I think that Thinkpad is still good, so keep it unless the battery is a serious issue for you.
Otherwise get a PinebookPro for travelling (it is somewhat slower than your Thinkpad, but has near unlimited battery-life and charges through USB-C). That can do all you want. However it is currently out of stock, so either look for a reseller/second hand one, or wait until (likely) March 2021.
As for gaming, why a laptop? Just get a small desktop with last generation or so components. You can build a really good gaming PC for around 500€ if you buy older components.
I thought the Pinebook Pro just charges through USB-C from the dock port.
No, you can use any regular usb-c charger with it. It also has a barrel jack port and comes with a (tiny) charger for it, and apparently it charges slightly faster through the latter, but I don’t notice much difference. Neither option supports something like quick-charge, so once your battery is empty, it will take half a day or so to recharge. Using it while recharging is possible, but if you run any CPU heavy workloads during that time you battery will basically not charge much.
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The PinebookPro comes with Manjaro preinstalled, but Armbian is also supported (Debian/Ubuntu). You can’t run Steam or so on a ARM laptop, but nearly all open-source games work fine. For example I can run Xonotic on it in low to medium settings on 1080p.
Wouldn’t you actually save desk space compared to a laptop? Much less stuff on top of the desk, and desktops have also gotten quite small with mITX specs.
“I do not want to stick and learn Windows work flow.” No idea what you mean with that. Just install Linux on the desktop PC? Edit: ah, you mean for gaming? Proton works great these days, I even use it for VR gaming on Linux. The only problem is incompatible anti-cheat malware in some multiplayer games.
Get a docking station and use it like a KVM with your desktop? That way you can use the same mouse/keyboard/Screen with both systems. This has gotten really easy with USB-C, although I never tried it with a desktop PC tbh.
I really don’t get why you insist on some difficult to manage Windows version, air gapped or in a VM (which is a total mess to set up with GPU support). Just use Linux and separate your work user from your gaming user. That will prevent Steam from doing hypothetical bad stuff (which is doesn’t, but that’s a different discussion) with your work user’s files.
My current laptop and phone upgrades are being driven by the batteries completely giving up the ghost despite the hardware being fine. Thanks, Google and Microsoft for gluing the device closed and gluing the battery to the chassis. The biggest thing I’m looking for in new devices are screwed-on cases and batteries that can be replaced for cheaper than an entirely new device, and it’s surprising how few modern devices, especially phones, fit these requirements.
On the other hand, my about nine year old desktop PC that I bought second hand almost three years ago from a nonprofit electronics refurbishing/recycling shop is running Linux like a dream with a few choice component upgrades.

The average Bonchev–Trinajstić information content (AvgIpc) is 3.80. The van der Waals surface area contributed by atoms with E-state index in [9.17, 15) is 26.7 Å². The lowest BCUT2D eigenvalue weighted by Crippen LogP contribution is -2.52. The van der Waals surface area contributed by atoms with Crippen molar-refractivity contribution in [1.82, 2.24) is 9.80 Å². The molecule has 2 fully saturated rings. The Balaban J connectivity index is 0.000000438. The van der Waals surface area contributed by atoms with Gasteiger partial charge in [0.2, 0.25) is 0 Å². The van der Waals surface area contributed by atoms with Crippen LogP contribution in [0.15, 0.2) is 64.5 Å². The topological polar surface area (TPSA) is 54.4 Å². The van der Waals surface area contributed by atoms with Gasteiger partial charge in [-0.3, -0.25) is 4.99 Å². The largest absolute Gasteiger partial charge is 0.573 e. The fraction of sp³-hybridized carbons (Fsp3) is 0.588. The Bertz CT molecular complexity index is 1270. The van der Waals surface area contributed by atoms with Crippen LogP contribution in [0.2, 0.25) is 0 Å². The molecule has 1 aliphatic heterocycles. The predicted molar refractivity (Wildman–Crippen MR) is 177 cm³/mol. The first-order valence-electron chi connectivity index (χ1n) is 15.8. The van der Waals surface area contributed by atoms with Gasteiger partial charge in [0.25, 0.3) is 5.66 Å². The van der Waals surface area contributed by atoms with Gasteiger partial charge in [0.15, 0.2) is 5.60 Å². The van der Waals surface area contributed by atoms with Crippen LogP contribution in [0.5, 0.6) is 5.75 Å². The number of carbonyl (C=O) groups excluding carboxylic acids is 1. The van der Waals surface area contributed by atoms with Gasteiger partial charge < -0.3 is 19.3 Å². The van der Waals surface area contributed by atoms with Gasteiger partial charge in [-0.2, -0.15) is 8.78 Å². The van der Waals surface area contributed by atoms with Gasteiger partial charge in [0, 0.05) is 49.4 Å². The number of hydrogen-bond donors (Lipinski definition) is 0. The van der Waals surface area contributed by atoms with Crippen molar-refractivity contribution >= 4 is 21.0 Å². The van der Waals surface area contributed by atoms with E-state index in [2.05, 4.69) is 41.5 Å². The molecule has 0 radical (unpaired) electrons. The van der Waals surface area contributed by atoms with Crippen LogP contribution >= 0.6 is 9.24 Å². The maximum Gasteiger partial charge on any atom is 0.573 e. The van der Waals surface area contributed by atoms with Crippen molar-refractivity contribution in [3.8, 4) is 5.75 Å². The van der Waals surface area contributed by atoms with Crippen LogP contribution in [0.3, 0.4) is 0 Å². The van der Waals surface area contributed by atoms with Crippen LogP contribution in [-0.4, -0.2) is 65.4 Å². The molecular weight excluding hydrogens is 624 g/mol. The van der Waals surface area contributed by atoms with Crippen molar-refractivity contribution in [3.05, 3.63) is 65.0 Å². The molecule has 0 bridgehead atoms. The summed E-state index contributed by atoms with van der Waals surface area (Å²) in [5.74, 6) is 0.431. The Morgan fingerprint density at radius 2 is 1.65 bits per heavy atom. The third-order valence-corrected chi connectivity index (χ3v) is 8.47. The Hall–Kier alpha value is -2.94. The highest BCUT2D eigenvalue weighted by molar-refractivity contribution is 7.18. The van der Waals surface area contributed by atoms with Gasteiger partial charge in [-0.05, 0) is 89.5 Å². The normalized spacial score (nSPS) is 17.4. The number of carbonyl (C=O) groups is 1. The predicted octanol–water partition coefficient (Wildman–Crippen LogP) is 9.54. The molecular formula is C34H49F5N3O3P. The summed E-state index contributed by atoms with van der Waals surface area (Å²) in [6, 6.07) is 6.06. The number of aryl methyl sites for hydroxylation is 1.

When is it time to upgrade? When efficiency and portability matters… My Ryzen5 laptop has enough power and battery to last the day. The previous laptop was a corei7 gaming laptop with sub 5 hour battery and weighed 4kg while the new one will get 8+ hours and is < 2kg.
USB-C charging - THIS… I can plug in a spare 20AH battery and recharge if I’m away from power for even longer or quick charge using my 65W USB-C charger, both of which can also charge my phone, tablet, etc…
Bandwidth - newer devices will have 802.11ac dual band dual antenna, up to 860Mbps or even WiFi6. They will have super fast NVME storage. Even old school 600MB/sec SSDs do not stack up against 2GB/sec NVME storage. They will have USB 3.2 Gen2 for 10Gbps bandwidth - I recently got a NVME to USB3.2 external drive, so I can transfer between old USB2 (40MB/sec), USB3 (480MB/sec) and new Gen2 devices at 980MB/sec. Unless you prefer watching progress bars…
Graphics - I was using a (very) old-but-beefy Radeon 7990 GPU from 2013 for home gaming on a PC, but when it came to encoding x265 video it could not do it. My Ryzen5 laptop with it’s built in Vega8 GPU, not a beefy GPU by any means could do hardware encoding of X265 when editing and transcoding video from my action camera.
Gaming - I even dual-boot to an M$ os so I can take my gaming to friend’s LAN parties. Sure, when in a Zerg rush it starts to get choppy… but it’s Vega8 gfx handles the games I want to play good enough.
My laptop is a Huawei Magicbook and cost me about $1k, but there are other Ryzen laptops around for reasonable $ such as Lenovo, which I recently got suggested for a friend who is also super happy with her purchase
You might want to look into a Pinebook pro, but if what you have is working, I don’t see a reason to move on.
Personally, I’m still using my librebooted T400 for my private matters and using an Arch desktop with proprietary Nvidia drivers for gaming.
As long as I keep my worlds separate, I’m happy.
There are System76 laptops that ship with Linux out of the Box with their own Pop! OS LInux distribution, and I’ve pretty much only heard positive feedback about it.
They also ship them with Coreboot as the Bios and remove the Intel management engine, so on the firmware level I don’t know where it’s at. However, when it comes to Graphics cards, I don’t think they ship anything with Radeon cards, so you’ll likely have to use proprietary drivers. And their laptop have some decent and recent hardware.
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